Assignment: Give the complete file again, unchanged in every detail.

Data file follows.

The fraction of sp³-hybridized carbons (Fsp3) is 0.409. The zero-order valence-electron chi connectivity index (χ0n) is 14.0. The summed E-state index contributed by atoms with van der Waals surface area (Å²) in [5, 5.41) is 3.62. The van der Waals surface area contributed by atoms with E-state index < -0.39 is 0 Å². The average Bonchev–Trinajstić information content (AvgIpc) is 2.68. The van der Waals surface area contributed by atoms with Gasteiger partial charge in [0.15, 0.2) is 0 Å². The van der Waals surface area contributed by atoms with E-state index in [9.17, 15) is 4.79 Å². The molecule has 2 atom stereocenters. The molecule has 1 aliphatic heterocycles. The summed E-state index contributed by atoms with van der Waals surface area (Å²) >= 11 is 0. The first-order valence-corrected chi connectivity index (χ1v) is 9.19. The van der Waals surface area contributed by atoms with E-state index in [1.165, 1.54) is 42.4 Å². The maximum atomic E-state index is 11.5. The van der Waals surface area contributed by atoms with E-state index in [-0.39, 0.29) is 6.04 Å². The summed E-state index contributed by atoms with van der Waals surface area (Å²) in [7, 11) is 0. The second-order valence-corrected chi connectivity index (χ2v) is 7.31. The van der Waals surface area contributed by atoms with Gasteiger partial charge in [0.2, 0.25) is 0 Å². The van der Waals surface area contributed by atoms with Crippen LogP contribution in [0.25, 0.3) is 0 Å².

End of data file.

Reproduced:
The fraction of sp³-hybridized carbons (Fsp3) is 0.409. The zero-order valence-electron chi connectivity index (χ0n) is 14.0. The summed E-state index contributed by atoms with van der Waals surface area (Å²) in [5, 5.41) is 3.62. The van der Waals surface area contributed by atoms with E-state index < -0.39 is 0 Å². The average Bonchev–Trinajstić information content (AvgIpc) is 2.68. The van der Waals surface area contributed by atoms with Gasteiger partial charge in [0.15, 0.2) is 0 Å². The van der Waals surface area contributed by atoms with E-state index in [9.17, 15) is 4.79 Å². The molecule has 2 atom stereocenters. The molecule has 1 aliphatic heterocycles. The summed E-state index contributed by atoms with van der Waals surface area (Å²) >= 11 is 0. The first-order valence-corrected chi connectivity index (χ1v) is 9.19. The van der Waals surface area contributed by atoms with E-state index in [1.165, 1.54) is 42.4 Å². The maximum atomic E-state index is 11.5. The van der Waals surface area contributed by atoms with E-state index in [-0.39, 0.29) is 6.04 Å². The summed E-state index contributed by atoms with van der Waals surface area (Å²) in [7, 11) is 0. The second-order valence-corrected chi connectivity index (χ2v) is 7.31. The van der Waals surface area contributed by atoms with Gasteiger partial charge in [0.2, 0.25) is 0 Å². The van der Waals surface area contributed by atoms with Crippen LogP contribution in [0.25, 0.3) is 0 Å².